Intel, Adobe to tune up Flash for TV devices

Companies to fine-tune Flash Player and Flash Lite for Media Processor CE 3100 to help Flash videos play nicely with digital TVs, Blu-ray players, cable set-top boxes, and AV equipment.

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Jon Skillings is an editorial director at CNET, where he's worked since 2000. A born browser of dictionaries, he honed his language skills as a US Army linguist (Polish and German) before diving into editing for tech publications -- including at PC Week and the IDG News Service -- back when the web was just getting under way, and even a little before. For CNET, he's written on topics from GPS, AI and 5G to James Bond, aircraft, astronauts, brass instruments and music streaming services.
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Intel and Adobe Systems on Monday announced that they're working to adapt Adobe's Flash media technology, widespread on PCs, to work in TV-focused devices.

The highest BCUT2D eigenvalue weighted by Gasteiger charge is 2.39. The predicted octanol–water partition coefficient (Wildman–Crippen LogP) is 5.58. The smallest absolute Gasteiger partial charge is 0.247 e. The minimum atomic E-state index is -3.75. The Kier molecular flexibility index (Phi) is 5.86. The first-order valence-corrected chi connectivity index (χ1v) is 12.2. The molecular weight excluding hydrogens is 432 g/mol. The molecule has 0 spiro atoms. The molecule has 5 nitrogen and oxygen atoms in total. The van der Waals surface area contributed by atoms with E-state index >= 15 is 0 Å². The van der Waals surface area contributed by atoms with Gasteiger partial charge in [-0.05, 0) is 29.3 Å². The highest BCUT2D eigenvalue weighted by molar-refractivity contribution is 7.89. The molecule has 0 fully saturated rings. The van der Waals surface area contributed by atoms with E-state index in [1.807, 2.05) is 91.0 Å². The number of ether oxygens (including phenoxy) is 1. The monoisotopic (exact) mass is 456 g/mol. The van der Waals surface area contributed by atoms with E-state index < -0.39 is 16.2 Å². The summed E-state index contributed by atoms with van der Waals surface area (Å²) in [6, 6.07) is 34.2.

The two companies will work on fine-tuning the Flash Player and Flash Lite for Intel's Media Processor CE 3100. The goal is for Intel to ship the first CE 3100 chip with Flash Lite support before the middle of this year.

A Flash-CE 3100 combo would give consumers a better viewing experience of Web-based and other videos via digital TVs, Blu-ray Disc players, cable set-top boxes, and audiovisual devices, the companies said.

"Our effort with Adobe is poised to accelerate a rich yet relevant Internet experience on the TV that will provide consumers with access to a growing number of Flash-based applications that will ultimately be enjoyed across a number of screens seamlessly, from the laptop to a MID and now the TV," William O. Leszinske Jr., general manager of Intel's Digital Home Group, said in a statement.

Intel says the Media Processor CE 3100 is the first to come in a lineup of system-on-chip offerings for consumer electronics. The CE 3100, earlier known by the code name Canmore, also factors into software work that Yahoo is doing for Internet-enabled TVs with its Yahoo Widget Engine.

Televisions aren't the only non-PC devices that Adobe has in its sights. In November, the company said it is in the midst of "evolving Flash Player 10 for mobile."